iSixSigma

It’s always about the people

Recently, someone asked me what I thought to be the biggest mistake of a manager. I believe that managers can get so caught up with processes that they forget about the people. People are what drives an organization. People are not machines, they are emotional. A manager needs to be able to sense the emotional response of the people around him, then respond in a positive way that helps the person stay on track while working within their process. Behaviour of the workforce changes whenever there is a significant emotional event…good or bad. You’ll see it at work a lot. Someone is going through a divorce, their work product is impacted. Someone gets engaged, also impacts their work product. As a manager myself, I have found my job to be less about the processes I am responsible for, and more about the people reponsible for carrying out the work. When I think of servant leadership, this quote comes to mind…”I work for my people, but I report to my boss.”

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Comments 6

  1. tonyjoyce

    Right on target. I wholeheartedly agree although when thinking of managing I find a slightly different quote comes to mind: R E S P E C T, from the song.

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  2. michael cardus

    This is often a complaint I hear from people about 6S
    that it ignores the people side of process.
    I tend to challenge that thinking, and often I understand their concern.
    With 6S practices people are usually really great a systems focus within a statistics, VOC, metrics, 5S, etc… bubble.
    When the information is passed to the front line (many times they have limited to no 6S knowledge, especially not the same the black belts) the details and people side gets lost.

    This is where leadership balance of knowing your audience and creating an absorptive capacity for change and improvements is vital.

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  3. tonyjoyce

    Michael,

    In conversations with leaders and executives, does the need to "create an absorptive capacity for change and improvements" equate to "building some slack into the [human] system?" Or is building slack a technical concept like statistics and VOC and thus not understood in these conversations?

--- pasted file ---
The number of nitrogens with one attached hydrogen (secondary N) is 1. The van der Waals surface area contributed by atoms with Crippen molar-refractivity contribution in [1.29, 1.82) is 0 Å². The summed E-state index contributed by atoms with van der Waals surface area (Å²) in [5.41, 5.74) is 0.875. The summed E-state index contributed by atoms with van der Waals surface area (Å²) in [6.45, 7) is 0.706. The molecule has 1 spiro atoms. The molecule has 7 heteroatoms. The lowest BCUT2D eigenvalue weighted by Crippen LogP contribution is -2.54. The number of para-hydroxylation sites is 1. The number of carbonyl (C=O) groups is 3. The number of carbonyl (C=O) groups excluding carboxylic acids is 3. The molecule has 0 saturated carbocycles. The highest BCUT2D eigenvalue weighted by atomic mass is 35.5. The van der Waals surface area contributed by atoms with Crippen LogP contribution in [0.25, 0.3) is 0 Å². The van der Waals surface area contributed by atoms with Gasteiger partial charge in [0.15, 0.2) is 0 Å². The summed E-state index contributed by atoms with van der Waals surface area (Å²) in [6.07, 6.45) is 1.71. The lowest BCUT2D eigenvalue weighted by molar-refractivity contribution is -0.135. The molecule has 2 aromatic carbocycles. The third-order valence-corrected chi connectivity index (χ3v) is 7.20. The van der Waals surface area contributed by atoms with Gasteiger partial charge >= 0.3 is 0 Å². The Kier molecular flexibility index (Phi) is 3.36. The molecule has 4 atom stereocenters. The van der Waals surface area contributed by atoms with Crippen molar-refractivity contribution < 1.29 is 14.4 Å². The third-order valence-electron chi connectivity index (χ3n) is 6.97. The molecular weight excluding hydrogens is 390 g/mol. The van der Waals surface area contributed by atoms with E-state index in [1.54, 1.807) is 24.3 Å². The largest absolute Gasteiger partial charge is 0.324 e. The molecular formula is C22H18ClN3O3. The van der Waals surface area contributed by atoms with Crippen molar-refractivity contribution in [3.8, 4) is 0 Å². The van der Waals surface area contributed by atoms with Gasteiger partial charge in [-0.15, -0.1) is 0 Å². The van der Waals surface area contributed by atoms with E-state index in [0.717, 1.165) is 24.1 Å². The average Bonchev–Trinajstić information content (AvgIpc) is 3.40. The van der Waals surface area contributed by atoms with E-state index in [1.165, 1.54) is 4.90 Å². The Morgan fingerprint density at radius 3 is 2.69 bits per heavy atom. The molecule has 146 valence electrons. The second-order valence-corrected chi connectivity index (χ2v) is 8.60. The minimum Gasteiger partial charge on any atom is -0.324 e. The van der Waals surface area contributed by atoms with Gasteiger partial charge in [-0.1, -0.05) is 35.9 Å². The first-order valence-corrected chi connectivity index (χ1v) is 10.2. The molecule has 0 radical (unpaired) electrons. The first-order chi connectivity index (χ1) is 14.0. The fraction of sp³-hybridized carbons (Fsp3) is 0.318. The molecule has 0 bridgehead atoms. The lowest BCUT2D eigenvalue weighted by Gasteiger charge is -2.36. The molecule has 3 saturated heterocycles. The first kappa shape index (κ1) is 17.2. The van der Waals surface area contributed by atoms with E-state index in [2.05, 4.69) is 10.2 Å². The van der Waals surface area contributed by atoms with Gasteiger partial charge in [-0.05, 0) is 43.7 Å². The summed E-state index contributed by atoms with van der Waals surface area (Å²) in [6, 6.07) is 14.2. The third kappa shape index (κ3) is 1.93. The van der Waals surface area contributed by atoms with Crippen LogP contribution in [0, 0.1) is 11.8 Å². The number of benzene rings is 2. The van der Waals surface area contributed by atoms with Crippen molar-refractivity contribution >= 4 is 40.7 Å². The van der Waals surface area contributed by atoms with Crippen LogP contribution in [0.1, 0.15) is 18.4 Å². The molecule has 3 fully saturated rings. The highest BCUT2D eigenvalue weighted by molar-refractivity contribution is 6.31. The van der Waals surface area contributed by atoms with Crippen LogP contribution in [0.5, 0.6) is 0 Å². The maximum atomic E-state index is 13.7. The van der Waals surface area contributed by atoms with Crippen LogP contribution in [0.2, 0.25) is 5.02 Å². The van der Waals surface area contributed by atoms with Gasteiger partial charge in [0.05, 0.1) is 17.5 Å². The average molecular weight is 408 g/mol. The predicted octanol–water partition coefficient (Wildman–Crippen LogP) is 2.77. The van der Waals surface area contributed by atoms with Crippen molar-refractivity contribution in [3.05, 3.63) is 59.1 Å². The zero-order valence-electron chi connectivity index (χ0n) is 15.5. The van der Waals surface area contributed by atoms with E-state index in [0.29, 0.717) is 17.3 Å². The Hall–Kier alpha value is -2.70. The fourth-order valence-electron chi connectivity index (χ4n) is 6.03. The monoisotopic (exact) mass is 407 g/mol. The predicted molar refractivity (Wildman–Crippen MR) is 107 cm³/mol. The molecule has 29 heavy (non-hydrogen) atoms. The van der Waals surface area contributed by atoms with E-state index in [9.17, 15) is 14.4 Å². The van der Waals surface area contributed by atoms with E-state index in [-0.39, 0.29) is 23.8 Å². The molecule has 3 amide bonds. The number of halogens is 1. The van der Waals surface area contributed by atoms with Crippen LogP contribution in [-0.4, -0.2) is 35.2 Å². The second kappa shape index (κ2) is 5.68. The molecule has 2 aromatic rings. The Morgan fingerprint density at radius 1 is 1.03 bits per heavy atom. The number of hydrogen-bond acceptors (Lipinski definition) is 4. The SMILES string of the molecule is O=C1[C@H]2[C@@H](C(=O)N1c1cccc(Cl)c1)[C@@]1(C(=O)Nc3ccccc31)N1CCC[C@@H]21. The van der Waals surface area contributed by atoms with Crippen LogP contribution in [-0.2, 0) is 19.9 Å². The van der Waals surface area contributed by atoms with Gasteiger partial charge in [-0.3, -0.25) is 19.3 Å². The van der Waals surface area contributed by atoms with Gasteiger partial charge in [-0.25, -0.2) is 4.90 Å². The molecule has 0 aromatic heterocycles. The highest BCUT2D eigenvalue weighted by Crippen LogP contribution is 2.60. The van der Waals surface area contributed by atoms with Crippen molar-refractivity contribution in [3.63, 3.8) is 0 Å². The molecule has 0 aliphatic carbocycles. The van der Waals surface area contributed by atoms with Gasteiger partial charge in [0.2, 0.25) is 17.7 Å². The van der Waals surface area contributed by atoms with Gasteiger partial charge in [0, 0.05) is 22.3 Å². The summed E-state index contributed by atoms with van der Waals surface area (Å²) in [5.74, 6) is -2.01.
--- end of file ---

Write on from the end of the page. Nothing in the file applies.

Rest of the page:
tony

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  4. jeff

    I would argue that it’s the other way around. Your people are only as good as the process/system allows them to be. You can have an amazing group of employees, trying to achieve amazing results, yet they are stuck in a dysfunctional process that keeps them from achieving those results. In return, you’re left with people who were once excited and motivated but are now jaded and disgruntled. Our organizations are only as good as our weakest link. You could have 5 employees doing amazing work in a process, only to be disappointed by one who is holding up the show. We need to focus on our people, but it will be a lot more effective once you remove the roadblocks that keep them from being successful.

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  5. Norbert

    (1) Billy, absolutely correct.
    But there is a difference between management and leadership. management is more about delivering results, Leadership is even more about engaging people. So, what should leaders to do?
    My Leadership Quote: "Leaders have conversations!"

    (2) Jeff, also correct.
    Deming also stated "It’s about the processes and not the people … when customer requirements are not fullfilled".

    And who defines the (weak and efficient ones also) processes at the end?!
    Answer: People!

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  6. Jeannie LeDoux

    I agree completely with both Billy and Jeff. I see them working together and not competing. My goal is to be a servant leader. After many years of management my job is to make their’s better (the associates). I do this by: listening to them, make them feel like they are heard and their opinions count; to be the fall guy if needed, to be the encourager, a mentor, coach and boss – all within boundries. Because of this approach my quality standards are higher, customer satisfaction better and loyality one could only hope for. AND because they feel supported they are free to adjust the process and procedures that we often are ruled by. This is especially important in our healthservices as the name of the game is constant change – which is exciting!!

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